When we got up this morning we decided to see about renting some bikes down at the Navy Pier. We got online and found the vendor, reserved everything and off we went. They fitted us to some real comfy bikes and locks and gave us a great map of all the bike trails along the lake front. When I was in Chicago last year with Sara we managed to figure out the public transportation pretty well, but we were still walking a long..long way to get to anything. We thought it might be easier to cover a lot more ground on two wheels and boy where we right. We set out North on the lake path only to run into more people than I have seen in a long time.....this weekend happened to be the Air & Water show that the city has put on for the last 50 years. If you have ever been to the NAS Air Show, multiply that amount of spectators by 500 and that is how many people it seemed like we were trying to dodge...and did I mention that Melissa hadn't been on a bike in at least 15 years. We turned around and headed south instead...smart move. We traveled on a wonderful bike path, extra wide right along the beauty of Lake Michigan. Even though there were still a lot of people, it was manageable and easy going. This city really planned out it's bike paths, and the best part, no hills. We traveled over 25 miles during the 4 hour rental, and we were on sensory overload with the abundance of flowers, people, sailboats, skyscrapers, flowers, flowers, flowers! One area that we rode along was just east of Soldier Field and was filled with acres and acres of planted prairie wildflowers. We were riding along, just the two of us on this beautiful path, and up from the flowers came these beautiful sculptures. Truly breathtaking, the flowers in bloom, the sailboats in the lake, and these magnificent pieces of art lifting their wings to the sky.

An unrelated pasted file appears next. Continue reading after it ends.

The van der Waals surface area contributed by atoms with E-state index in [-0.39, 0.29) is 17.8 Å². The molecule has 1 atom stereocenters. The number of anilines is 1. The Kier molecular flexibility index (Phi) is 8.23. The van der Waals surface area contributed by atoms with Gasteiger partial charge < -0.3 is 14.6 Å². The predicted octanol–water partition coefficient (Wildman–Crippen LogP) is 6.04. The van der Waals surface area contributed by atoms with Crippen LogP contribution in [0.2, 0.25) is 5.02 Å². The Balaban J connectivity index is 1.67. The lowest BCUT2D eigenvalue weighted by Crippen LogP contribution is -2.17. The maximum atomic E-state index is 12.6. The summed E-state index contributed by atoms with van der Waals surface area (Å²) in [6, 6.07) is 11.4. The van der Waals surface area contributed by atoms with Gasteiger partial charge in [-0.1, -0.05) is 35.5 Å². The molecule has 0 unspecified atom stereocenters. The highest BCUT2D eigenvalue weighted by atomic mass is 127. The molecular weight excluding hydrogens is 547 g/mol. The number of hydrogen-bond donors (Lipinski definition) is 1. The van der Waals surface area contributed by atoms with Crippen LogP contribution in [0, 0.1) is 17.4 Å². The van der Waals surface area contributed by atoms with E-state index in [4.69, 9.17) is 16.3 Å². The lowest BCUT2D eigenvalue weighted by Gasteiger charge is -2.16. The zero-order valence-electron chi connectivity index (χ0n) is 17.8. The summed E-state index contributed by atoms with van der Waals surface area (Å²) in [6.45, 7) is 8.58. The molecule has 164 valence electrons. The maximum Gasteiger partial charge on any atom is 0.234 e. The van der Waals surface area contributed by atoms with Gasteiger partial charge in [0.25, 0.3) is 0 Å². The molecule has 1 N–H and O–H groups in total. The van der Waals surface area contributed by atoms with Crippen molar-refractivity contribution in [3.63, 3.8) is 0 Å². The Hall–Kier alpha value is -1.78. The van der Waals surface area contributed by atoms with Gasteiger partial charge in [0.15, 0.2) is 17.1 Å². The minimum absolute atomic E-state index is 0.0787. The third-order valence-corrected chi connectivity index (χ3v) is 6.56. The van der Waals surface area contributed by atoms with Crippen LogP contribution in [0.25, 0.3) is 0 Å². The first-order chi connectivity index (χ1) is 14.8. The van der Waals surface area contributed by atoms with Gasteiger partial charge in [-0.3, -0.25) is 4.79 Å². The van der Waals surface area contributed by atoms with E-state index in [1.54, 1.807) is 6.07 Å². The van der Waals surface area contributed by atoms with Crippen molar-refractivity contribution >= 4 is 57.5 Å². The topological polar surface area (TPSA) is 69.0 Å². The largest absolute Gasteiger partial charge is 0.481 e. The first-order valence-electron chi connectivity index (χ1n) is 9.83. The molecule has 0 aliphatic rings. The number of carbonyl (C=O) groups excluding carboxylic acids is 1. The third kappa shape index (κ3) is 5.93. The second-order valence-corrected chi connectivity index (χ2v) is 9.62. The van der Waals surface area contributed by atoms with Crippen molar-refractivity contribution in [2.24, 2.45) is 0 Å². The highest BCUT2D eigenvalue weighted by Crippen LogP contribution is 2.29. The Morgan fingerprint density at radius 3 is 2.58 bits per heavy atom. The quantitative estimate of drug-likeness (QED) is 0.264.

After covering the entire museum area and Millennium Park we headed west on some of the back streets where the historical district is. Somehow we rounded a corner and happened into a park where we met a lovely women who actually tried to get us to volunteer some of our time in the garden until she found out we lived thousands of miles away. We were talking tomatoes, cabbage and peppers with her - she was tending part of the community garden - when we asked her about the house that was sitting in the middle of the park. Turns out the house was the oldest standing house in the city of Chicago, The Clarke House, and we had our own private historian as she filled us in on all the efforts to save the areas homes. Turns out Mayor Daley lived right down the block, and she told us to look for the police car out front, which would signal to us that he was home. http://www.cityofchicago.org/Landmarks/C/ClarkeHouse.html
After a light lunch, we traveled back to the Millennium Park where I got these shots of "The Cloud", one of the, what seems like, hundreds of pieces of artwork and sculpture that fill the city. We sat and put our feet in one of the many water areas set up for just that reason, to take time to relax and contemplate all the beauty in the park.
After turning the bikes back in, we ventured back on foot to our hotel and a nice relaxing evening finished out the day. Tomorrow we start the first day of our true reason for being in Chicago, the trade show and a bus tour of the areas premier nursery. Melissa and I are both excited to see what they specialize in, their displays and ideas for merchandising. Our other friends have arrived, Dave and Julie Ruff from Greenhouse Garden Center in Carson City, and Giselle from Dr. Earth Organics, and we are excited to share the day with them tomorrow before the true hustle and bustle of the trade show starts on Tuesday.
It's off to bed, a big day is ahead. Till then, Susan